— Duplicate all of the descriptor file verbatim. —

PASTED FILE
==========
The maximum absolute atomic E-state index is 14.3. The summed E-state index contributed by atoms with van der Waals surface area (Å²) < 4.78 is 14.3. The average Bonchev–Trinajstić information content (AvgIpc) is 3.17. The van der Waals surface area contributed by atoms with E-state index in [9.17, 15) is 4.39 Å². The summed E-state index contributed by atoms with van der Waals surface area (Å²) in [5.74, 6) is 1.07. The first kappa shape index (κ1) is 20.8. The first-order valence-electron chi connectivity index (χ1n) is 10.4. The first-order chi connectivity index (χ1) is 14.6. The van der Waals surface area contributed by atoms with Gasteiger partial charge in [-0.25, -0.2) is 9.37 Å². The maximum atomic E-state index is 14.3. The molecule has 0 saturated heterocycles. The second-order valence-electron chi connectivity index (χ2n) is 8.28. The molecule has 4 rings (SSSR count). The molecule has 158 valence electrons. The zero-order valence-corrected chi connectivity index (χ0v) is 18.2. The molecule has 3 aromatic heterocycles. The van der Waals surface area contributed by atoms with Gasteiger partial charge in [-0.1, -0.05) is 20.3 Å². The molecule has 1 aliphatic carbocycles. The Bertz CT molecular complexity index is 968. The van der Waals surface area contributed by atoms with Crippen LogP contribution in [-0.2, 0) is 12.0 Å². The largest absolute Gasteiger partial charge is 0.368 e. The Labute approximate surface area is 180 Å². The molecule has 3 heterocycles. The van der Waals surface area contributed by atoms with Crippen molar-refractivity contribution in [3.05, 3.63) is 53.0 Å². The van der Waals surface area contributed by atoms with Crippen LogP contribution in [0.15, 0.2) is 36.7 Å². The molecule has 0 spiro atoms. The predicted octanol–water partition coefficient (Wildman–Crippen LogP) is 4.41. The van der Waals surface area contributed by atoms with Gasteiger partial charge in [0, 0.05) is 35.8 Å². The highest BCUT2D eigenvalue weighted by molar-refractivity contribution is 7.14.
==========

The maximum absolute atomic E-state index is 14.3. The summed E-state index contributed by atoms with van der Waals surface area (Å²) < 4.78 is 14.3. The average Bonchev–Trinajstić information content (AvgIpc) is 3.17. The van der Waals surface area contributed by atoms with E-state index in [9.17, 15) is 4.39 Å². The summed E-state index contributed by atoms with van der Waals surface area (Å²) in [5.74, 6) is 1.07. The first kappa shape index (κ1) is 20.8. The first-order valence-electron chi connectivity index (χ1n) is 10.4. The first-order chi connectivity index (χ1) is 14.6. The van der Waals surface area contributed by atoms with Gasteiger partial charge in [-0.25, -0.2) is 9.37 Å². The maximum atomic E-state index is 14.3. The molecule has 0 saturated heterocycles. The second-order valence-electron chi connectivity index (χ2n) is 8.28. The molecule has 4 rings (SSSR count). The molecule has 158 valence electrons. The zero-order valence-corrected chi connectivity index (χ0v) is 18.2. The molecule has 3 aromatic heterocycles. The van der Waals surface area contributed by atoms with Gasteiger partial charge in [-0.1, -0.05) is 20.3 Å². The molecule has 1 aliphatic carbocycles. The Bertz CT molecular complexity index is 968. The van der Waals surface area contributed by atoms with Crippen LogP contribution in [-0.2, 0) is 12.0 Å². The largest absolute Gasteiger partial charge is 0.368 e. The Labute approximate surface area is 180 Å². The molecule has 3 heterocycles. The van der Waals surface area contributed by atoms with Crippen molar-refractivity contribution in [3.05, 3.63) is 53.0 Å². The van der Waals surface area contributed by atoms with Crippen LogP contribution in [0.15, 0.2) is 36.7 Å². The molecule has 0 spiro atoms. The predicted octanol–water partition coefficient (Wildman–Crippen LogP) is 4.41. The van der Waals surface area contributed by atoms with Gasteiger partial charge in [0, 0.05) is 35.8 Å². The highest BCUT2D eigenvalue weighted by molar-refractivity contribution is 7.14.